TIGER STRIPES – Review by Justina Walford

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I have yelled it from the rooftops. Well, I’ve said it on red carpets and the radio, but I’ll say it anywhere: Women can make horror because we know horror so well. And wow, do we know body horror. We bleed once a month. We give birth. Many of us use surgery to alter parts of our body in the way men decide to get a haircut. Having a uterus means more gore, even at the doctor’s office. I’m surprised we don’t write a horror story right after all of our first periods.

And because of this, ever since Carrie came out, and then later with Ginger Snaps, I’ve wondered how menstrual horror didn’t become a stronger subgenre, especially from the women’s point of view and, as such, a strong metaphor for our empowerment. If we pan out to sexual awakening and consent, sure, we have a ton of coming-of-age horror films with a woman protagonist (Raw, Teeth, etc). But Ginger Snaps hits a little closer to the gut…well, the uterus.

So, I was excited to see Tiger Stripes in my review queue because I get to squirm and confirm through someone else’s menses. Set in rural Malaysia, 12-year-old Zaffan and her friends, Farah and Mariam, are normal young women, rebelling against the teachers and developing power dynamics within their relationships.

Zaffan is seeing changes in her body, and others are seeing changes in her body expression. This causes tension among the three girls and at school. Then, as she becomes the first student in class to get her period, Zaffan’s friends share cautionary tales about period hygiene and what can come from not being diligent.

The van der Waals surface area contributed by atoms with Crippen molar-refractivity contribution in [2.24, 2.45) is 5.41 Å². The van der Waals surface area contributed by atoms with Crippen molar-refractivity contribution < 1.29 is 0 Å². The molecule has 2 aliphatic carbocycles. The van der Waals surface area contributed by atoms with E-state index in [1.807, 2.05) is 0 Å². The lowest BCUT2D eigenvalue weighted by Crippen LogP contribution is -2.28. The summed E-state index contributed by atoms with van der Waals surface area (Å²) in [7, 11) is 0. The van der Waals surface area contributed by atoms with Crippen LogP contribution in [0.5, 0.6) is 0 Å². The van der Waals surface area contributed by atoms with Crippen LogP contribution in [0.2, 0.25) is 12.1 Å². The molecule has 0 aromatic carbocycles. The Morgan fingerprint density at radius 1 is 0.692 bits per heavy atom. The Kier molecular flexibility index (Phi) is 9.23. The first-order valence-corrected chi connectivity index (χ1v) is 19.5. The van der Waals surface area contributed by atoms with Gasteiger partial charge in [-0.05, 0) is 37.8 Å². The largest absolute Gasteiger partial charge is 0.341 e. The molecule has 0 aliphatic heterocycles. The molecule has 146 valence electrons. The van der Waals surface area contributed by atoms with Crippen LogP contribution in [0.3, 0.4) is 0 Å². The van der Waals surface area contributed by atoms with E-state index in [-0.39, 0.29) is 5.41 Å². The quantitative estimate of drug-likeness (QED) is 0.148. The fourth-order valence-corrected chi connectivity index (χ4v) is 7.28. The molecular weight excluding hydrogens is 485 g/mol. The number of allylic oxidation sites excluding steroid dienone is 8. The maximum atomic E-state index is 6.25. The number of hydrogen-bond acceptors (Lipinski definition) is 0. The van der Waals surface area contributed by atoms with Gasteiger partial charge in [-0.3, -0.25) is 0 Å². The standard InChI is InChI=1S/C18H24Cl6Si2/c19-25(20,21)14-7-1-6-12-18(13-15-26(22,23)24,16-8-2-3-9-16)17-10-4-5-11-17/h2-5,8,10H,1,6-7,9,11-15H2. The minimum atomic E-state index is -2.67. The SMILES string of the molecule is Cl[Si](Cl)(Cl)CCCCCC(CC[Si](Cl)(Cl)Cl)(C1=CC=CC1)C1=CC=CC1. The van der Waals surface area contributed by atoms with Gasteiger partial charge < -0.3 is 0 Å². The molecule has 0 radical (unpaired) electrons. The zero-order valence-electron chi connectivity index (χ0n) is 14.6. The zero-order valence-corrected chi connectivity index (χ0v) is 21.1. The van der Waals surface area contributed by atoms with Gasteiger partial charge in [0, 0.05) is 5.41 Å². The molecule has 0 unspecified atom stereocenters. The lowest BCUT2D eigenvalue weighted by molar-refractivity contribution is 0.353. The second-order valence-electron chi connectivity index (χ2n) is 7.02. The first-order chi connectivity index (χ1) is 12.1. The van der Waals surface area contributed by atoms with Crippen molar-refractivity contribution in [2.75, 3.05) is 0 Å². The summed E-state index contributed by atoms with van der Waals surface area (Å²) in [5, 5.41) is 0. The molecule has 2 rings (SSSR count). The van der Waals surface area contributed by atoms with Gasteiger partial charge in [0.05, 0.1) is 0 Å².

Normal body changes from menstruation and a dismissive, poor communicator of a mother scare Zaffan. They should. Puberty is scary and lonely. But soon it becomes so much more. The reasonably expected itching escalates to red marks on her skin. Her hair is falling out in clumps. When she hallucinates a woman in the trees staring at her, like the cautionary tales warn, Zaffan is afraid she’s losing her mind. Will Zaffan be banished away from town and into the wilderness because she is different?

Tiger Stripes confronts societal norms and feminine taboos well. Its message is far from subtle, which leads to some laugh-out-loud moments of female angst and empowerment. We see a typical, but still enjoyable, arc for Zaffan as she starts as a joyous and naïve girl into a confident and independent young woman, even with the losses along the way. This is Amanda Nell Eu’s first feature, so I look forward to her finding her voice, smoothing some of the bumps in her storytelling, and emerging as a force in the film world.

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Justina Walford

Justina Walford is a film critic on a mission to spotlight the voices of visionary women behind the camera. Coming from a background in writing for stage and screen, Justina celebrates the diverse narratives and unique perspectives women bring to film. Her reviews not only critique cinematic techniques but also amplify the importance of representation in the film industry. Justina especially enjoys the edgier side of film in the rich and diverse landscape of art created by women. She is always on the hunt for trailblazers in horror and experimental work.